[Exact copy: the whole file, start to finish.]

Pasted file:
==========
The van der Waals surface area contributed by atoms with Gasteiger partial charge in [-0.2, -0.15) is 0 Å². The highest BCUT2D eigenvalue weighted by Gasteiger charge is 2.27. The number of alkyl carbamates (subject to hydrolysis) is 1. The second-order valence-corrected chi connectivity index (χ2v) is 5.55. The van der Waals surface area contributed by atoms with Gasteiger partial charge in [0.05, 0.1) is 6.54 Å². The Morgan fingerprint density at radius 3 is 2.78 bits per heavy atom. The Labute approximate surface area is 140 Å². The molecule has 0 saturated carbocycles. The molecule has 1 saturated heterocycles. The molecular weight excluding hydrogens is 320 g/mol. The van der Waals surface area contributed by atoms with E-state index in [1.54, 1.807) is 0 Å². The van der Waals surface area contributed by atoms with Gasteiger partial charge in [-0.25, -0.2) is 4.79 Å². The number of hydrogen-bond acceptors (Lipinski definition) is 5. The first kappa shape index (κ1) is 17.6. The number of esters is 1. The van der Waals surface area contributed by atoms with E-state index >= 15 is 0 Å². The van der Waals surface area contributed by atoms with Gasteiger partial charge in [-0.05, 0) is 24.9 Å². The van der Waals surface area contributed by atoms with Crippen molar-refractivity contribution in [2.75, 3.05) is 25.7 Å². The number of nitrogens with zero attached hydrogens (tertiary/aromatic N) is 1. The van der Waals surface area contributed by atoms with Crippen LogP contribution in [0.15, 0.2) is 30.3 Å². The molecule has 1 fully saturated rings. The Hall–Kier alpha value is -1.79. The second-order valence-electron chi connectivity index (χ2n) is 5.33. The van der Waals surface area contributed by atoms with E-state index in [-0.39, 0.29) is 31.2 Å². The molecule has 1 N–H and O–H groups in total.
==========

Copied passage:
The van der Waals surface area contributed by atoms with Gasteiger partial charge in [-0.2, -0.15) is 0 Å². The highest BCUT2D eigenvalue weighted by Gasteiger charge is 2.27. The number of alkyl carbamates (subject to hydrolysis) is 1. The second-order valence-corrected chi connectivity index (χ2v) is 5.55. The van der Waals surface area contributed by atoms with Gasteiger partial charge in [0.05, 0.1) is 6.54 Å². The Morgan fingerprint density at radius 3 is 2.78 bits per heavy atom. The Labute approximate surface area is 140 Å². The molecule has 0 saturated carbocycles. The molecule has 1 saturated heterocycles. The molecular weight excluding hydrogens is 320 g/mol. The van der Waals surface area contributed by atoms with E-state index in [1.54, 1.807) is 0 Å². The van der Waals surface area contributed by atoms with Gasteiger partial charge in [-0.25, -0.2) is 4.79 Å². The number of hydrogen-bond acceptors (Lipinski definition) is 5. The first kappa shape index (κ1) is 17.6. The number of esters is 1. The van der Waals surface area contributed by atoms with E-state index >= 15 is 0 Å². The van der Waals surface area contributed by atoms with Gasteiger partial charge in [-0.05, 0) is 24.9 Å². The van der Waals surface area contributed by atoms with Crippen molar-refractivity contribution in [2.75, 3.05) is 25.7 Å². The number of nitrogens with zero attached hydrogens (tertiary/aromatic N) is 1. The van der Waals surface area contributed by atoms with Crippen LogP contribution in [0.15, 0.2) is 30.3 Å². The molecule has 1 fully saturated rings. The Hall–Kier alpha value is -1.79. The second-order valence-electron chi connectivity index (χ2n) is 5.33. The van der Waals surface area contributed by atoms with E-state index in [-0.39, 0.29) is 31.2 Å². The molecule has 1 N–H and O–H groups in total.